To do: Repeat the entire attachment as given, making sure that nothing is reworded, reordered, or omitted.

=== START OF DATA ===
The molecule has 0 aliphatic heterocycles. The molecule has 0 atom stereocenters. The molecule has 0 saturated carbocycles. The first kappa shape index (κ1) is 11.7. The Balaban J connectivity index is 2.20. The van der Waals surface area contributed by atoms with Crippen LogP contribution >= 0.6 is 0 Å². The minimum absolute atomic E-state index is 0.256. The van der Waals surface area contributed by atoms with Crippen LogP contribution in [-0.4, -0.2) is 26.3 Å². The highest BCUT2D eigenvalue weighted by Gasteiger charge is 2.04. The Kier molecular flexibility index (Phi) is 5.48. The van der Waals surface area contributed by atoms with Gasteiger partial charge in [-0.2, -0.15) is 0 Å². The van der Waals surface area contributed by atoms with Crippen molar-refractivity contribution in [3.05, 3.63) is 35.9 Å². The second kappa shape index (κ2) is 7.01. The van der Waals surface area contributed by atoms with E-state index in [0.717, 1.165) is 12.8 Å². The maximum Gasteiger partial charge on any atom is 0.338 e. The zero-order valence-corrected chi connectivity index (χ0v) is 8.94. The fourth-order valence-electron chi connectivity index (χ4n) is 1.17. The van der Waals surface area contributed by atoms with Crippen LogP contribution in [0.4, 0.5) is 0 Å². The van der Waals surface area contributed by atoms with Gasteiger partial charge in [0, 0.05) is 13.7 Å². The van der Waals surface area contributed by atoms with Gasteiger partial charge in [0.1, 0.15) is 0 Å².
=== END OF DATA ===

The molecule has 0 aliphatic heterocycles. The molecule has 0 atom stereocenters. The molecule has 0 saturated carbocycles. The first kappa shape index (κ1) is 11.7. The Balaban J connectivity index is 2.20. The van der Waals surface area contributed by atoms with Crippen LogP contribution >= 0.6 is 0 Å². The minimum absolute atomic E-state index is 0.256. The van der Waals surface area contributed by atoms with Crippen LogP contribution in [-0.4, -0.2) is 26.3 Å². The highest BCUT2D eigenvalue weighted by Gasteiger charge is 2.04. The Kier molecular flexibility index (Phi) is 5.48. The van der Waals surface area contributed by atoms with Gasteiger partial charge in [-0.2, -0.15) is 0 Å². The van der Waals surface area contributed by atoms with Crippen molar-refractivity contribution in [3.05, 3.63) is 35.9 Å². The second kappa shape index (κ2) is 7.01. The van der Waals surface area contributed by atoms with E-state index in [0.717, 1.165) is 12.8 Å². The maximum Gasteiger partial charge on any atom is 0.338 e. The zero-order valence-corrected chi connectivity index (χ0v) is 8.94. The fourth-order valence-electron chi connectivity index (χ4n) is 1.17. The van der Waals surface area contributed by atoms with Crippen LogP contribution in [0.4, 0.5) is 0 Å². The van der Waals surface area contributed by atoms with Gasteiger partial charge in [0, 0.05) is 13.7 Å². The van der Waals surface area contributed by atoms with Gasteiger partial charge in [0.1, 0.15) is 0 Å².